Self-destructing phones soon to be reality

DECCAN CHRONICLE
Published Feb 10, 2017, 1:49 pm IST
Updated Feb 10, 2017, 1:50 pm IST
A team of researchers in Saudi Arabia have built a prototype of a self-destructing gadget.
(Representational image)
 (Representational image)

The concept of a self-destructing smartphone is intriguing. Imagine having an option of willingly destructing your device as oppose to something like Samsung’s fire prone Galaxy Note 7. Electrical engineers at Saudi Arabia’s King Abdulla University of Science and Technology (KAUST) have made that possible.

They have developed a gadget that can self-destruct, thereby destroying the data in case the hardware has been lost.

 

The gadget essentially channelises the power from the device’s battery into electrodes that rapidly heat, thereby triggering the release and expansion of a special polymer. This causes a quick expansion that ultimately crushes the processor of the device.

“Roughly 500 to 600 milliwatts supplied to the heater electrodes enables the polymer to expand and crumple the chip within 10 to 15 seconds, but even lower power values of around 300 milliwatts could do the job in just over a minute. Several experiments showed that the polymer’s rapid expansion can destroy an adjacent silicon chip up to 90 micrometers thick,” a IEEE Spectrum report read.

“The expandable polymer expands much more and causes sufficient tension in the thin silicon — which is sitting on top of the polymer — so it simply crumples and then breaks,” Muhammad Mustafa Hussain, a researcher with King Abdullah University of Science and Technology (KAUST), explains.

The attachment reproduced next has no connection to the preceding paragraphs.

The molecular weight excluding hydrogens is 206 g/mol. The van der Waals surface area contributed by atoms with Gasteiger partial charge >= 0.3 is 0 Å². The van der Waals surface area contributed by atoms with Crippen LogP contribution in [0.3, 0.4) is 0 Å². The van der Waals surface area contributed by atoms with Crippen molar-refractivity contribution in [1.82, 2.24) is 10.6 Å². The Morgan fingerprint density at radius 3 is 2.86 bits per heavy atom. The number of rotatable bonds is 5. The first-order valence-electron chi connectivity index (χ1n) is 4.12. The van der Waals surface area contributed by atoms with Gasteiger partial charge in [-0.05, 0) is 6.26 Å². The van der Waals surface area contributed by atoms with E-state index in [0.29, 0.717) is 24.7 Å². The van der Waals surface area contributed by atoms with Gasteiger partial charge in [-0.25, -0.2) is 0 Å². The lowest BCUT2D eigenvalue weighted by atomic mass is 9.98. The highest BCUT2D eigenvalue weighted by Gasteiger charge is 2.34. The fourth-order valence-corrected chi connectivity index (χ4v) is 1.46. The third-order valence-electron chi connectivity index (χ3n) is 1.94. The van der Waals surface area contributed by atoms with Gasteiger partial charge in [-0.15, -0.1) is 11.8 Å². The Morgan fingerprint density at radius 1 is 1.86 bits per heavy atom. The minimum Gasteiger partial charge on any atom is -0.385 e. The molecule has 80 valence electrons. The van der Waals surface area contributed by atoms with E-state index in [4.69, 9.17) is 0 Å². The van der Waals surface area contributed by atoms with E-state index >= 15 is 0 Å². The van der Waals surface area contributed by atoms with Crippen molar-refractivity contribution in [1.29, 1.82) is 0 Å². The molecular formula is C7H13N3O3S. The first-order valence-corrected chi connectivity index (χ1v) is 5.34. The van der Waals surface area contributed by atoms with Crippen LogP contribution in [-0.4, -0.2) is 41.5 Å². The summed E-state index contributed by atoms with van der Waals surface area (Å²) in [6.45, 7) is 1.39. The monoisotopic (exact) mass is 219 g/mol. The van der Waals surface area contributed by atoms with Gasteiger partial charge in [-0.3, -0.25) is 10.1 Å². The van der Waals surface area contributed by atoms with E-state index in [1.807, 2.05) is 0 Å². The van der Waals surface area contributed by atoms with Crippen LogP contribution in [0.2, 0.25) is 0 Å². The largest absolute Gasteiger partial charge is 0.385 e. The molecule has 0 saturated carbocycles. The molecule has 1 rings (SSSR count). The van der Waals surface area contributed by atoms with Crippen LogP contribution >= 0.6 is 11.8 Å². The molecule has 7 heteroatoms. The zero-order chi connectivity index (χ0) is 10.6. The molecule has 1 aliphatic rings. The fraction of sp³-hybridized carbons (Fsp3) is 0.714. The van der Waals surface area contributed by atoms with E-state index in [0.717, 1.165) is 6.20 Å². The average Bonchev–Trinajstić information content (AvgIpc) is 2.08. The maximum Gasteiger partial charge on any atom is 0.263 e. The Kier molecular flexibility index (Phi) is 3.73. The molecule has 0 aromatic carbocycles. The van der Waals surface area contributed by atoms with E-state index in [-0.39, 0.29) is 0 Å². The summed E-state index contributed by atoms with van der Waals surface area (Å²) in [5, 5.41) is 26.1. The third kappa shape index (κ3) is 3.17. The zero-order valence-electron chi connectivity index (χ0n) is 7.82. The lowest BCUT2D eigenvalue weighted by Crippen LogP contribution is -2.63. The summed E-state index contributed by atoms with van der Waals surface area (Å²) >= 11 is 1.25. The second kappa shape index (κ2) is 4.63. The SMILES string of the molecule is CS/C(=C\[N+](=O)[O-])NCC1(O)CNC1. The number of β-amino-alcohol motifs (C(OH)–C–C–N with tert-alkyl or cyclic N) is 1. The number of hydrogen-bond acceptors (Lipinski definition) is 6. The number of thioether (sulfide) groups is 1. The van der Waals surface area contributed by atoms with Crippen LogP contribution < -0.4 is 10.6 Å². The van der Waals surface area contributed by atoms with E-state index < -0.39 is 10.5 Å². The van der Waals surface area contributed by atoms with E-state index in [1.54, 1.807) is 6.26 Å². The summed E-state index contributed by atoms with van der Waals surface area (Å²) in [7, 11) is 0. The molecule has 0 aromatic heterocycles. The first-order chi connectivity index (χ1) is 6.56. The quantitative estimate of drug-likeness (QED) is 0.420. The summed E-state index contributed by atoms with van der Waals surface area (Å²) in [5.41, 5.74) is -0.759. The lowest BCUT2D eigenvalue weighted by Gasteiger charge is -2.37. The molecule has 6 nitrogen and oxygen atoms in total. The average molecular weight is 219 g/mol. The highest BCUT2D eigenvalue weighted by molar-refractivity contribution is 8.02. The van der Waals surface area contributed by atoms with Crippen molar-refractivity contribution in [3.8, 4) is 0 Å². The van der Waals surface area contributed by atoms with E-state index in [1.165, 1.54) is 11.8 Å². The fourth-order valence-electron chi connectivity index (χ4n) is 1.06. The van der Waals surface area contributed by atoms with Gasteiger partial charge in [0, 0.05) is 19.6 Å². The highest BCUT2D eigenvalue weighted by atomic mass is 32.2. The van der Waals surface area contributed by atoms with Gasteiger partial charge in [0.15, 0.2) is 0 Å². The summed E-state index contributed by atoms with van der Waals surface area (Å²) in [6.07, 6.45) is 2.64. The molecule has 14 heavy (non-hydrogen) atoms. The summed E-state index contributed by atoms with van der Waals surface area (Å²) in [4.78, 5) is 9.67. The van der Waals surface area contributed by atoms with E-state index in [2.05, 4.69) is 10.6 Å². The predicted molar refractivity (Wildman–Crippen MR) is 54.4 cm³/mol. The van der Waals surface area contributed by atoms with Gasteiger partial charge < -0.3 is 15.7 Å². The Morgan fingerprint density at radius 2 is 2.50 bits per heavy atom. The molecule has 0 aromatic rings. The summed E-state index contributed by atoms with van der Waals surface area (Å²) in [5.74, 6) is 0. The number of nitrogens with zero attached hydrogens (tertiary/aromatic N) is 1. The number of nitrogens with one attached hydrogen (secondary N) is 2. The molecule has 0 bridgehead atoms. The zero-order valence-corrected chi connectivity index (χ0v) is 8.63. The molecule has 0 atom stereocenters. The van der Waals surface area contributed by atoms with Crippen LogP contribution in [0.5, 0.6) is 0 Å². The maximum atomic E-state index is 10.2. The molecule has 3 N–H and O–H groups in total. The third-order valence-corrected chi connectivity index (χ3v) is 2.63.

The researchers have tested the mechanism with success. They have made use of numerous triggers including a GPS sensor that destroys the device within a matter of seconds. They have also developed an app that is connected to the device. Users, through the app, can easily trigger the burst with a help of a password. This way, the owner doesn’t necessarily have to be in the possession of the gadget. They can simply order for the gadget’s destruction from a safe distance.

At the moment, the technology is still being tested. But the researchers at KAUST hope to implement the mechanism at a grand stage in the coming months.

This isn’t the first time such a technology has been invented. The US Defence Advanced Research Projects Agency (DARPA) has recently developed a glass chip that shatters within 10 seconds.

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